By Drs. Les and Leslie Parrott
We all have hobbies and interests that we’re passionate about; the trick is finding a way to integrate them into our marriages. Some couples do this with ease. Others, however, struggle to find a good middle ground–or even new activities to share.
Today, we’re talking about how to create opportunities for shared activities in your marriage to skyrocket your intimacy and make your relationship happier.
THE VALUE OF SHARED HOBBIES
Sharing activities or hobbies as a couple is incredibly important to the health of your marriage. Enjoying hobbies, recreational activities, and downtime together allows intimacy to flourish in your relationship.
For wives, spending time together in shared activities fulfills their longing for intimacy. It also draws husbands into that sense of intimate connection, creating a mutually beneficial situation for both partners. It’s a gift that keeps on giving, as long as you put the time and energy into spending time together.
When you spend time with your spouse, you’re creating memories and good feelings together that will spill over into other areas of your marriage. No matter what’s going on in your life, you have these times set aside, when you and your spouse will simply be doing an activity you enjoy together. And when the going gets rough, you’ll have those good times to lean on and look forward to.
You’ll also be setting a great example for your children of what a healthy marriage looks like. One of the best things you can do for your kids is to let them see the two of you loving each other well. And when they’re grown, they can emulate that in their marriages.
HOW TO FIND ACTIVITIES TO SHARE
If you two already have many common interests, then agreeing on what to do together should be a cinch. You’ll have a ton of options to choose from! If you both enjoy physical activities like biking or tennis, hit the trail or the court together once a week (or alternate, if you like both!). If the two of you are music buffs or love theatre, choose a show or performance to attend together every month (and in the meantime, kick back and listen to records together for a relaxing date night at home).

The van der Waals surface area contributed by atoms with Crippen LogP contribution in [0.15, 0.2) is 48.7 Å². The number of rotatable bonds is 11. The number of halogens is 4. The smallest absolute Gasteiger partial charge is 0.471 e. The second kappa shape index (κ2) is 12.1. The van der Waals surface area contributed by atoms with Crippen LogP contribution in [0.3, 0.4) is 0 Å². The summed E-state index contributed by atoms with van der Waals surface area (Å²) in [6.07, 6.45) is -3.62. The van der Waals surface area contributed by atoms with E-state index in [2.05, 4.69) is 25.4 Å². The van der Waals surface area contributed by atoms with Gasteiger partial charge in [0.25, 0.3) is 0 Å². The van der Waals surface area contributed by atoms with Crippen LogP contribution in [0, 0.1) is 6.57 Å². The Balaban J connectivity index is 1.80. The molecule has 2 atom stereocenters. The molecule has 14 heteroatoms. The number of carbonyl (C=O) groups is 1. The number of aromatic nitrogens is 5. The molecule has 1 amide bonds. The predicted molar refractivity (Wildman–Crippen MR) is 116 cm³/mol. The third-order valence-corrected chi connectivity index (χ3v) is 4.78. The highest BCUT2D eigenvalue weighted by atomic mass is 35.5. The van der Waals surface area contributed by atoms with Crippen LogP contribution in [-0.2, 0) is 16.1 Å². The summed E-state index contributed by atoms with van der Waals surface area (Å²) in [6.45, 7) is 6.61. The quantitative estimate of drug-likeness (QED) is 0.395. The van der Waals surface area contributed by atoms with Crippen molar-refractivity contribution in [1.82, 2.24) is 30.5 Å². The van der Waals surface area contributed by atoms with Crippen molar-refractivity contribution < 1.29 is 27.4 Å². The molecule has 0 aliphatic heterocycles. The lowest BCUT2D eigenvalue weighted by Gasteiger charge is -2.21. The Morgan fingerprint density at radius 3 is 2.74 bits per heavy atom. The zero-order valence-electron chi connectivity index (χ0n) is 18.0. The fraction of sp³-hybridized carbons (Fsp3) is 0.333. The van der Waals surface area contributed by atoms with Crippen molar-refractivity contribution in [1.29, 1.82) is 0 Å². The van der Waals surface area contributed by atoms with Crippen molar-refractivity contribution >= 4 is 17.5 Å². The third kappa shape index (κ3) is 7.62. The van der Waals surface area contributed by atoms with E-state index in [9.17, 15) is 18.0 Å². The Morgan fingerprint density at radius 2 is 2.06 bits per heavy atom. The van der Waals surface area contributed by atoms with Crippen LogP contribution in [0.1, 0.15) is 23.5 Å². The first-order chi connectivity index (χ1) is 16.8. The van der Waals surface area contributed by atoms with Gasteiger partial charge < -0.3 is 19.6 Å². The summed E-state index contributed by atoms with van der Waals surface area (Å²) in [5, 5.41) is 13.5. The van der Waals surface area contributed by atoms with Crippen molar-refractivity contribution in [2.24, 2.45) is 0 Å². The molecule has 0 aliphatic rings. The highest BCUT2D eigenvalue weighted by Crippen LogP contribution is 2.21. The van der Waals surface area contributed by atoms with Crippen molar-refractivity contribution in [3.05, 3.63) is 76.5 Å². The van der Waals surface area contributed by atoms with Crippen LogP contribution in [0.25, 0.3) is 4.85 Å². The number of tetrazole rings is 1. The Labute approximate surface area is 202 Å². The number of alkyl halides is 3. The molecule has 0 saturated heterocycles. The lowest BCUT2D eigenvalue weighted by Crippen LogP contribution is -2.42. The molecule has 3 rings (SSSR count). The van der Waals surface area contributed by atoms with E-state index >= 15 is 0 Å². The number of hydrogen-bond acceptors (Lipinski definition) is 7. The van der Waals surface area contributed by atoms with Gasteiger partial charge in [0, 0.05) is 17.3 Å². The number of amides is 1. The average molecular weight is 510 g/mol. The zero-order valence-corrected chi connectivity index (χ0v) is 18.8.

It gets a bit tricker to find things to do together when you don’t share many interests, so you’ll really have to put your heads together to figure something out. The good news is that it’s not about what you have in common–it’s how you work with one another to find that common ground, or create something new in the process.
First, make a list of each of your favorite hobbies, and sit down together to talk through each of them to gauge each other’s level of interest in the items on the list. Create a new list for the solutions you land on, and write those down. After that, talk through each item again until you’ve landed on one or two activities that you’d like to participate in together.
Another way to approach this could be to ask each other, “If you could only do one thing in your free time from now on, what would it be?” Then, make the effort to get involved (as much as possible–even just a little) in one another’s top choice.
If you find yourselves coming up short on ideas, we’ve created a free cheat sheet that will help jump-start your search for some activities that both of you feel interested in. You might both find an activity to engage in that you’ve never tried before, and who knows? It may end up becoming your favorite.
REMEMBER TO KEEP IT FUN
If finding shared activities has proven to be a challenge, don’t look at it as being mismatched with your spouse. Instead, view it as an opportunity to experience life on a deeper level with your partner and best friend. Exploring new activities and hobbies together can enrich your life and your marriage, and that in itself is a huge payoff.
Next week, we’ll focus on what to do when hobbies or activities steal your spouse’s time and energy…plus give you some tips on how to get his or her attention back on your relationship.
If you would like help skyrocketing your intimacy through shared activity, please call CornerStone Family Services at 614-459-3003 to talk with a coach or counselor.